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If you’ve never sold a house before, you might be intimidated about where to start. Or maybe this isn’t your first time around and you’d like a refresher on the process tot steps to selling a house.

According to HomeLight’s Top Agent Insights Spring 2022 Report, 98% of agents surveyed said it’s a seller’s market — which is good news for homeowners looking to sell fast or for more money. A seller’s market means there are less homes on the market than buyers looking, encouraging buyers to make strong offers quickly. In fact, 83% of agents said inventory is lower than expected in 2022, and 85% of agents said prices are on the rise in their market.

Ready to get started? We spoke with Jody Parrish, who ranks in the top 2% of seller’s agents in St. Louis, Missouri, to get the details. This guide will teach you about the necessary steps to selling a house in 2022, from start to finish.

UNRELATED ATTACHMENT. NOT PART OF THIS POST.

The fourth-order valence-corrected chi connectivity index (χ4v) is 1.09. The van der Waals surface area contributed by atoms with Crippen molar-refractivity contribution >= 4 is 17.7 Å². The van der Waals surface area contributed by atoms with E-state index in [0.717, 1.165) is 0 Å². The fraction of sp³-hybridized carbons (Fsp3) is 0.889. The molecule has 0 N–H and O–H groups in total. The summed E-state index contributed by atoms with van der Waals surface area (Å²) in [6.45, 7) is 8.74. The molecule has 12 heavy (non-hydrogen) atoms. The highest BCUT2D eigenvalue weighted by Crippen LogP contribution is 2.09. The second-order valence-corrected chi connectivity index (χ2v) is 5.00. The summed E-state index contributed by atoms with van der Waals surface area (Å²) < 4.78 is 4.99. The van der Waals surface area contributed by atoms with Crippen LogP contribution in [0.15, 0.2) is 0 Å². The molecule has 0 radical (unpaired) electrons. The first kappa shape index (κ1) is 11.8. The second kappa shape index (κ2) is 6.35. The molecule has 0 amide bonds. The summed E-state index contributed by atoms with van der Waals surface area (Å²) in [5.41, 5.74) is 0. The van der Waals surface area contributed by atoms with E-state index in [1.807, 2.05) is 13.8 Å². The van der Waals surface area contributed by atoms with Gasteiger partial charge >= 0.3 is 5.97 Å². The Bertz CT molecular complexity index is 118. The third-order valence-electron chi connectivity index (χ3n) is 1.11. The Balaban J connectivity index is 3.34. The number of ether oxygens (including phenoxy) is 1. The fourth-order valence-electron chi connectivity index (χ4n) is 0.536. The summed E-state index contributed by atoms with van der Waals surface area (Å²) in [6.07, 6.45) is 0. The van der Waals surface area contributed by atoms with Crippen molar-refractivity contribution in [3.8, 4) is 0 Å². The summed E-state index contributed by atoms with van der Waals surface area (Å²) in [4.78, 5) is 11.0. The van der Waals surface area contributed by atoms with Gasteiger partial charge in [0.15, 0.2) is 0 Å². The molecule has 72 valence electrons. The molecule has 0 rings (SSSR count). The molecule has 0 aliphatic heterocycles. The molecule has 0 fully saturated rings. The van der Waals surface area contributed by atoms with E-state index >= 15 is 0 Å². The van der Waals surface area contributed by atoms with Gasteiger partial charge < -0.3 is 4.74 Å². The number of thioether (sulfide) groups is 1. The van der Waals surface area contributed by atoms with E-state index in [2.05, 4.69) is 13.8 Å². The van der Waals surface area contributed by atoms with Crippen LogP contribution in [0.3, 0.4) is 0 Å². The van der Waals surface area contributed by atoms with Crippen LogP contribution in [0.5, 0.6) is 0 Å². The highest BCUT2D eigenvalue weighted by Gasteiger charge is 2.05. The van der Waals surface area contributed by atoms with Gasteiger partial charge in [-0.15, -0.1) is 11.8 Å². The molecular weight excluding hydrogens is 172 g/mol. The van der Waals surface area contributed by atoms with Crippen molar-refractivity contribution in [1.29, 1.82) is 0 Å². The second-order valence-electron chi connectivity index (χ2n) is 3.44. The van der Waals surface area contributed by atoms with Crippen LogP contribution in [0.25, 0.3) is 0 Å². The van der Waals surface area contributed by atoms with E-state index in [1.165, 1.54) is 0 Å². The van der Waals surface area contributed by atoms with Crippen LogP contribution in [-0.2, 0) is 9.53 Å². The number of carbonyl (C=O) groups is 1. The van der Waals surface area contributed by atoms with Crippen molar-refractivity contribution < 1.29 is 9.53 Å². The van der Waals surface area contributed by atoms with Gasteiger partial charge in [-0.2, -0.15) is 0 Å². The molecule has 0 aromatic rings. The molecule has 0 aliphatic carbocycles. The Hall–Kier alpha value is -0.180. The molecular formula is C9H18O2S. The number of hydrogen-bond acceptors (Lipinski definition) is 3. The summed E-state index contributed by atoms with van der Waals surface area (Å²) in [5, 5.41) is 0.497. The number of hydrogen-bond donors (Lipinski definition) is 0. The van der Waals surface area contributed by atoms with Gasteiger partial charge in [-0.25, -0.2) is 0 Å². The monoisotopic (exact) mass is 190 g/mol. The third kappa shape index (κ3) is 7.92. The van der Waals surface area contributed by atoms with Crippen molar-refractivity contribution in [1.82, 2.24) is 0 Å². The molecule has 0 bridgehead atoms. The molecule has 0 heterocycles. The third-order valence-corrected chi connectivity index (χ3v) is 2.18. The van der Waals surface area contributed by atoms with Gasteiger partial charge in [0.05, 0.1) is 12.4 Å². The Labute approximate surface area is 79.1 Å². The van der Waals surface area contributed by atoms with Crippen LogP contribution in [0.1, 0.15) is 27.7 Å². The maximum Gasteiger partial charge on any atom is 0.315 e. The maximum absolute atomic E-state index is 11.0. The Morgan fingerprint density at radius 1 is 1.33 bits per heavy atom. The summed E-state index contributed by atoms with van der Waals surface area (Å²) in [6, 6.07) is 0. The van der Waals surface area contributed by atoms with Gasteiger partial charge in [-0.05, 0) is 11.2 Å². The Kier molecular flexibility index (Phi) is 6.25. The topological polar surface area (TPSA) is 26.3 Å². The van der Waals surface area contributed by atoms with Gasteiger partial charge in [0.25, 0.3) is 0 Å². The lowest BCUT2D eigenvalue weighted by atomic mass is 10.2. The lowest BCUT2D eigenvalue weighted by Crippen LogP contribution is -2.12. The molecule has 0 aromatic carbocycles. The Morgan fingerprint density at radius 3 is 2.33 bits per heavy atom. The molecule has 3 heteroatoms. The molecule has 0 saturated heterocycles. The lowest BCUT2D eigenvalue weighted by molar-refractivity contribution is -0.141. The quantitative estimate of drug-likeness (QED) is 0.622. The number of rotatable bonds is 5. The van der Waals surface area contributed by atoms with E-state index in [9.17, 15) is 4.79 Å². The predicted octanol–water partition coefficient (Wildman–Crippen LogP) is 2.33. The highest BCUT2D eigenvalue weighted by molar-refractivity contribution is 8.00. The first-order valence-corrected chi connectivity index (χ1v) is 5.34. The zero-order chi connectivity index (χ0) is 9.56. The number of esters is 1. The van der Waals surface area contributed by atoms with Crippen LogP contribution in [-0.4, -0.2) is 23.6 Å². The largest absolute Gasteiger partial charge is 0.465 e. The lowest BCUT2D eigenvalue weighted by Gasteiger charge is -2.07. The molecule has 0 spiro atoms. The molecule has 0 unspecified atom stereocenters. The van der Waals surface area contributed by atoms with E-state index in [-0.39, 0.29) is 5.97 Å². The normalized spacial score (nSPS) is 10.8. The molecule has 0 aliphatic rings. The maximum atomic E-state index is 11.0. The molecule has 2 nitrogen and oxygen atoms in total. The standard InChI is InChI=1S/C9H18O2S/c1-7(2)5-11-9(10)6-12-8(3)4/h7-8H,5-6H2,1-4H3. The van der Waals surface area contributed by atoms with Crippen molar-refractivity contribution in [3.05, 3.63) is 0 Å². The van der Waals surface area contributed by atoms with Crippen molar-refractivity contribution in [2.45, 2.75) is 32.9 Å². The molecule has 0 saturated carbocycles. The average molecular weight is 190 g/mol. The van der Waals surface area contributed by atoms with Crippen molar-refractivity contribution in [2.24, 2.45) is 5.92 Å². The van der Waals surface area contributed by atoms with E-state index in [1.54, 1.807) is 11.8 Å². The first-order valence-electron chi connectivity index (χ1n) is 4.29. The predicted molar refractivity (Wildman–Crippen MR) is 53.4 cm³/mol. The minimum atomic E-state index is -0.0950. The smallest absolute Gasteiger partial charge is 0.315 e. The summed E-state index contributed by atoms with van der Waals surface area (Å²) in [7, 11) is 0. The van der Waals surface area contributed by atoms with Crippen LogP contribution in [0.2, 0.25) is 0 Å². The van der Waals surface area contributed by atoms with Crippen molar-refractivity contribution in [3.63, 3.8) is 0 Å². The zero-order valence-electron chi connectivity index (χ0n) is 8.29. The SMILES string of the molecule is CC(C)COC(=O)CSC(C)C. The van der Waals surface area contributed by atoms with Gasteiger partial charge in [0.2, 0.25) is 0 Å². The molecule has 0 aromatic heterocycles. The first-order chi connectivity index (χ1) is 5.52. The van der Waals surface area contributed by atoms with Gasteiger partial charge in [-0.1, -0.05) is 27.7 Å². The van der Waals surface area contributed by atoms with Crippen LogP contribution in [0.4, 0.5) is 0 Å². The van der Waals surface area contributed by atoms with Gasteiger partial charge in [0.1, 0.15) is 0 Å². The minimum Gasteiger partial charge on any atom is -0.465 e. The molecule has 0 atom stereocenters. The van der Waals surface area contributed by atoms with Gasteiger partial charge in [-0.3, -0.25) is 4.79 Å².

Getting your house in order

Once you’ve decided to sell, the first thing to do is get your house — and your mindset — in a place that’s ready to hit the market. Before contacting a real estate agent, you might want to take the following steps to see what your house might sell for.

Check home value

Chances are you’re curious about what your house will sell for in 2022. To check your home value, use HomeLight’s Home Value Estimator. This tool utilizes your home’s location, age, size, and more to calculate what it’s worth. Getting a handle on this number can help you figure out your goals and your budget for your next place.

Get an Estimate on Your Home’s Value

It only takes two minutes to answer a few questions. You’ll receive a detailed analysis of your home straight to your inbox immediately. Simply tell us a little bit about your property (the address, type of property, it’s condition and the year it was built) and how soon you’re looking to sell.Get Estimate

Calculate equity and estimated net proceeds